Victos Fernando had been missing for four days when his body washed up, bruised and salt-soaked, off Sri Lanka’s northern coast. He’d disembarked with three other fishermen on April 2, 2011, from the crowded harbor of Rameswaram, a small island off India’s southeastern coast, to sail for the fertile breeding shoals on the Sri Lankan side of the Palk Strait, the narrow body of water that separates the two nations. The day before, the governments of India and Sri Lanka had both issued warnings against going out to sea. The two countries were slated to play a cricket match that day and tensions would be high.
Emiliana Rojas, 29, wakes up every morning at 6am in a distant corner of El Alto, a low-income sleeper city that sprawls dustily over a flat ridge 4000 meters above sea level before tumbling over steep red cliffs into La Paz, Bolivia’s administrative capital. She prepares a simple breakfast of hot milk and barley for her four-year-old daughter, whom she then wakes, feeds, and takes to school. From there, she spends two hours on crowded tin-can minibuses to reach her job, cooking at a small, pleasant café called Qñapes in the wealthy Zona Sur, 1000 meters closer to sea level. She leaves work most days at 10pm and rarely reaches home before midnight. “I cook all day, every day,” Emiliana told me, “and I love it.”
The full feature story on culinary schools El Alto, Bolivia appears in issue two of Sabor Journal, ‘Spirulina Dreams.’
My favorite place to eat in Mumbai is A. Rama Nayak’s Udupi Sri Krishna Boarding, a real mouthful of a name for a simple place. Set in a leafy South Indian enclave called King’s Circle, Rama Nayak’s occupies a pair of bright, breezy rooms up a flight of stairs in a nondescript building next to the Matunga Central railway station. Crowded, Formica-topped tables flank narrow aisles patrolled by a small army of lungi-clad kitchen attendants who ladle food relentlessly from small metal pails onto banana-leaf plates until you tell them to please-god-stop. (more…)
Alejandro Cota Maclis looks gravely at the remains of his grandmother’s garden, a five-by-fifteen-foot patch of limestone and churned dirt. At the back, grape vines lean like broken caryatids against a ramshackle fence of sticks and wire. A committee of vultures perch in the high, green tops of date palms. Behind him, an austere limestone church—the Mission of Santa Gertrudis—stands on a lonely rise in the center of the silent village. (more…)
The line that divides Detroit and Dearborn, coterminous cities in the sprawling grid of roads that traverse southeast Michigan, is invisible — but it’s almost impossible to miss. On one side, there’s a city that lost a quarter of its residents between 2000 and 2010, is home to tens of thousands of vacant buildings, and is at its smallest population since 1850. On the other, there’s a suburb where the number of businesses on its main commercial corridor has doubled in the last decade, the median income is nearly twice Detroit’s, and housing demand has seen bidding wars for single-family homes end over a hundred thousand dollars above asking prices. (more…)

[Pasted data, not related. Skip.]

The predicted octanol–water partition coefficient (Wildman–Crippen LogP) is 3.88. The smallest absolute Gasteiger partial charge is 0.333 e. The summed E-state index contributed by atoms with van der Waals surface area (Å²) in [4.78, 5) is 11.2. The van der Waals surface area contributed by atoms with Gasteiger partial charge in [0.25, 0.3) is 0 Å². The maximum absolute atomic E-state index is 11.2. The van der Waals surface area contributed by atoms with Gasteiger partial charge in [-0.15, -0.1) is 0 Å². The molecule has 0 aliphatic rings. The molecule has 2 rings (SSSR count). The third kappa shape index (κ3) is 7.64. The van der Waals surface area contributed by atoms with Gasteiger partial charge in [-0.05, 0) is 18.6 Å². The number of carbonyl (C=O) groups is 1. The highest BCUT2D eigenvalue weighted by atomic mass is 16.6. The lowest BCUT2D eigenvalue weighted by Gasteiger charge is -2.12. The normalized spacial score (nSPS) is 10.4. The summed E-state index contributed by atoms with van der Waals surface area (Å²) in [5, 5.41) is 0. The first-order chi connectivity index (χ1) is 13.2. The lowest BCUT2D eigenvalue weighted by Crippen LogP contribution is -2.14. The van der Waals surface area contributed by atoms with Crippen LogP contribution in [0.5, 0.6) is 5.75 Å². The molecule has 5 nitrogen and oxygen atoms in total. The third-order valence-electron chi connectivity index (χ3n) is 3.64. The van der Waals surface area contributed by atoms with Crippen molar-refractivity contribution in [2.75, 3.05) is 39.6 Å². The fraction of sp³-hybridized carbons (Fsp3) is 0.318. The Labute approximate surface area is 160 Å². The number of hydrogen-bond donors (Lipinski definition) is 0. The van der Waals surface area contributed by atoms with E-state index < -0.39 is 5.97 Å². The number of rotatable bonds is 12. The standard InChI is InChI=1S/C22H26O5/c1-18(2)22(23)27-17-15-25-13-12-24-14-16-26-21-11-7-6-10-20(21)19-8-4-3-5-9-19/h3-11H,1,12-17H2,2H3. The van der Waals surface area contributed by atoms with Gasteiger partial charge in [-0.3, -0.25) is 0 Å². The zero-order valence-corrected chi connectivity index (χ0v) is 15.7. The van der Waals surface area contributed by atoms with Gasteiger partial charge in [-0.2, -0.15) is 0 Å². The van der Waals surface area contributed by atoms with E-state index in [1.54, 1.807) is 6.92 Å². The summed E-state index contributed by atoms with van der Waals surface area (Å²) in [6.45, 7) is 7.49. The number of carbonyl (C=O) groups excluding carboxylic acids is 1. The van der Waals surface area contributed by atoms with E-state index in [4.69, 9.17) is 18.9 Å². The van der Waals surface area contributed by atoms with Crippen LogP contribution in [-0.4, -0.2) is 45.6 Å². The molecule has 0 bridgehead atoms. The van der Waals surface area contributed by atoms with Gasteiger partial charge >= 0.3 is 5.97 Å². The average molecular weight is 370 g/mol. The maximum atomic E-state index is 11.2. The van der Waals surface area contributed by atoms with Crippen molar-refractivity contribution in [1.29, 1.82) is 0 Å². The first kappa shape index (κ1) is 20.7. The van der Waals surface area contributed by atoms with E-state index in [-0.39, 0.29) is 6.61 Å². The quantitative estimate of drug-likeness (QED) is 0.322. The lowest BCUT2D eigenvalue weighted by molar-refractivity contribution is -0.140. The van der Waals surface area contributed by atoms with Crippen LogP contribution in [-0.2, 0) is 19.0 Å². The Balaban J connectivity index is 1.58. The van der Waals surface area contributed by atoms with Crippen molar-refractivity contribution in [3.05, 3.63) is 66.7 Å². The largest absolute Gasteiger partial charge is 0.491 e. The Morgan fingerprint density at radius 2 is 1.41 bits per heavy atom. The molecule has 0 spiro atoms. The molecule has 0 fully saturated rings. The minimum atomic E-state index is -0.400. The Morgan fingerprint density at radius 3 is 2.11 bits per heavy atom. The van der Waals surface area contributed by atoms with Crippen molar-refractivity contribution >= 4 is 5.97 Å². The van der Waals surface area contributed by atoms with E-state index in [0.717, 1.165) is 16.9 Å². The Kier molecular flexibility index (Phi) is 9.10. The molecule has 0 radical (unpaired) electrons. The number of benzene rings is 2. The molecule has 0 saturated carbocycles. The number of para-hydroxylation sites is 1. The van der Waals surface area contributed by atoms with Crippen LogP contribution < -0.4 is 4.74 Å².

The New Afghan Hotel, owned by Karim Khan, lies hidden down a blind alley in the bazaars of old Bhopal, the capital of the central Indian state of Madhya Pradesh. From the bylane that passes for a main road, the restaurant is completely invisible, blocked by a second restaurant, which is confusingly, and inaccurately, called simply the Afghan Hotel and is owned by Jameel Khan, one of Karim’s ten brothers. The front of that second “hotel,” a word that in India often means a simple, canteen-like restaurant, opens directly onto the street. Bright lights from inside shine on skewers of mutton and chicken that dangle over a row of grills sending banks of smoke like ghosts into the night. The pungent smells of meat, charcoal, and oil from deep-frying would be familiar to anyone who has spent time in the historic Muslim quarters of Old Delhi or Hyderabad, cities celebrated for their rich courtly cuisines. The specialty at Khan’s restaurant, a dish simply known as Afghan machli, or Afghan fish, would almost certainly come as a surprise.
The full essay appears in issue 95 of The Art of Eating.
Lucky Peach – August 2015, The Fantasy Issue I first heard about the Shidi valley from my friend Max over drinks one evening in my living room in Mumbai. He said it was the most remote place in India. The people who live there still have to carry anything they want from outside into the valley on their backs. Except for the salt, sugar, powdered milk, and oil, people here eat only what they can grow, raise, or hunt in the forest. There’s no phone and no electricity. Despite the promises of the government, and despite the fact that the valley has been part of India since 1961 when the army marched in and planted the tricolor, there is still no road.